between the sender and the receiver. This process starts with conceptualizing an idea or message
by the sender and ends with the feedback from the receiver. In details, communication process
consists of the following eight steps:

1. *Developing idea by the sender*: In the first step, the communicator develops or
conceptualizes an idea to be sent. It is also known as the planning stage since in this stage the
communicator plans the subject matter of communication.

3
2. *Encoding*: Encoding means converting or translation the idea into a perceivable form that
can be communicated to others.

3. *Developing the message*: After encoding the sender gets a message that can be transmitted
to the receiver. The message can be oral, written, symbolic or nonverbal. For example, when
people talk, speech is the message; when people write a letter, the words and sentences are the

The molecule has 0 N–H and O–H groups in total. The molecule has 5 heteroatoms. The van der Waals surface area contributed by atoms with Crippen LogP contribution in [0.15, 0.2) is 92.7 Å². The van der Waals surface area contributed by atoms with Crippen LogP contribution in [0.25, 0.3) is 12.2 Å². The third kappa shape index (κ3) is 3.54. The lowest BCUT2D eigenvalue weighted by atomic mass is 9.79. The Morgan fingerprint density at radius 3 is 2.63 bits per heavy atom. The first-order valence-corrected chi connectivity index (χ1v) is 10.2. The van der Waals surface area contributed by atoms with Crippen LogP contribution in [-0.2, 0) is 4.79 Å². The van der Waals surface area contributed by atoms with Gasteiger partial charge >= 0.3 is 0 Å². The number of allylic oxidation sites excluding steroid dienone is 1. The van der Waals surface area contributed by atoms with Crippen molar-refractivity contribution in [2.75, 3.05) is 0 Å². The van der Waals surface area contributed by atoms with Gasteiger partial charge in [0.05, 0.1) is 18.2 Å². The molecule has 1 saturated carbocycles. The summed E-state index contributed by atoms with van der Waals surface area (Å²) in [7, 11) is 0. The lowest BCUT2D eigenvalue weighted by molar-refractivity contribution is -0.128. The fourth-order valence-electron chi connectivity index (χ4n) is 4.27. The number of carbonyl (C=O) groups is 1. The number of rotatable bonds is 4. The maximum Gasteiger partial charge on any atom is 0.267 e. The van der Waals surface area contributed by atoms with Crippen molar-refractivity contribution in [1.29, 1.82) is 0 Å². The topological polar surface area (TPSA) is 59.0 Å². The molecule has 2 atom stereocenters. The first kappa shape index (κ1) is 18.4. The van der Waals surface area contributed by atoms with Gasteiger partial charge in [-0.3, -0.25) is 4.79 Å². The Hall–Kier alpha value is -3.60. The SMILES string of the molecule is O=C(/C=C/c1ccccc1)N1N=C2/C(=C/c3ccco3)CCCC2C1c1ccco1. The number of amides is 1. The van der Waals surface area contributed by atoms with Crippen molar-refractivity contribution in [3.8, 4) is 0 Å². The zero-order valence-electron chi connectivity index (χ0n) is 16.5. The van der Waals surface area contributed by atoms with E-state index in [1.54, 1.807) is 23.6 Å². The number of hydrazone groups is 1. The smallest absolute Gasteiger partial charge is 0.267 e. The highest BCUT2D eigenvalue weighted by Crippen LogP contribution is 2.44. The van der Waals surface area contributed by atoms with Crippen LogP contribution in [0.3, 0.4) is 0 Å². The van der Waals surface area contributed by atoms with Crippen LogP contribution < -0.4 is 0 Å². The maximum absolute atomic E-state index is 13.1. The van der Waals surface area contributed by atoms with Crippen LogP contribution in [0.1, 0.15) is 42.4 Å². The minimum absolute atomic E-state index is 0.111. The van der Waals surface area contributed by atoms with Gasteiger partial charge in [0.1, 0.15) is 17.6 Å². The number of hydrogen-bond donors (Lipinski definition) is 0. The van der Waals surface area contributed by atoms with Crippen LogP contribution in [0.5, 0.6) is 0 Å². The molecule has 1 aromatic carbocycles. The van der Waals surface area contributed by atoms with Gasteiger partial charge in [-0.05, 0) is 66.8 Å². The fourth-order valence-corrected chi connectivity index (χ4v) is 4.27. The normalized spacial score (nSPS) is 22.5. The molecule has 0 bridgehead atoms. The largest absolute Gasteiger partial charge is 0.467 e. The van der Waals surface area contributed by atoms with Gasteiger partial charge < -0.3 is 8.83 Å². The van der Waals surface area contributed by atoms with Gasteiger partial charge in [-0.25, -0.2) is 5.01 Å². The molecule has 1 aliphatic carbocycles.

message; when people cries, the crying is the message.

4. *Selecting the medium*: Medium is the channel or means of transmitting the message to the
receiver. Once the sender has encoded his into a message, the next step is to select a suitable
medium for transmitting it to the receiver. The medium of communication can be speaking,
writing, signaling, gesturing etc.

5. *Transmission of message*: In this step, the sender actually transmits the message through
chosen medium. In the communication cycle, the tasks of the sender end with the transmission
of the message.

6. *Receiving the message by receiver*: This stage simply involves the reception of senders
message by the receiver. The message can be received in the form of hearing, seeing, feeling and
so on.

7. *Decoding:* Decoding is the receivers interpretation of the senders message. Here the
receiver converts the message into thoughts and tries to analyze and understand it. Effective
communication can occur only when both the sender and the receiver assign the same or similar
meanings to the message.

8. *Feedback*: The final step of communication process is feedback. Feedback means


receivers response to senders message. It increases the effectiveness of communication. It
ensures that the receiver has correctly understood the message. Feedback is the essence of two-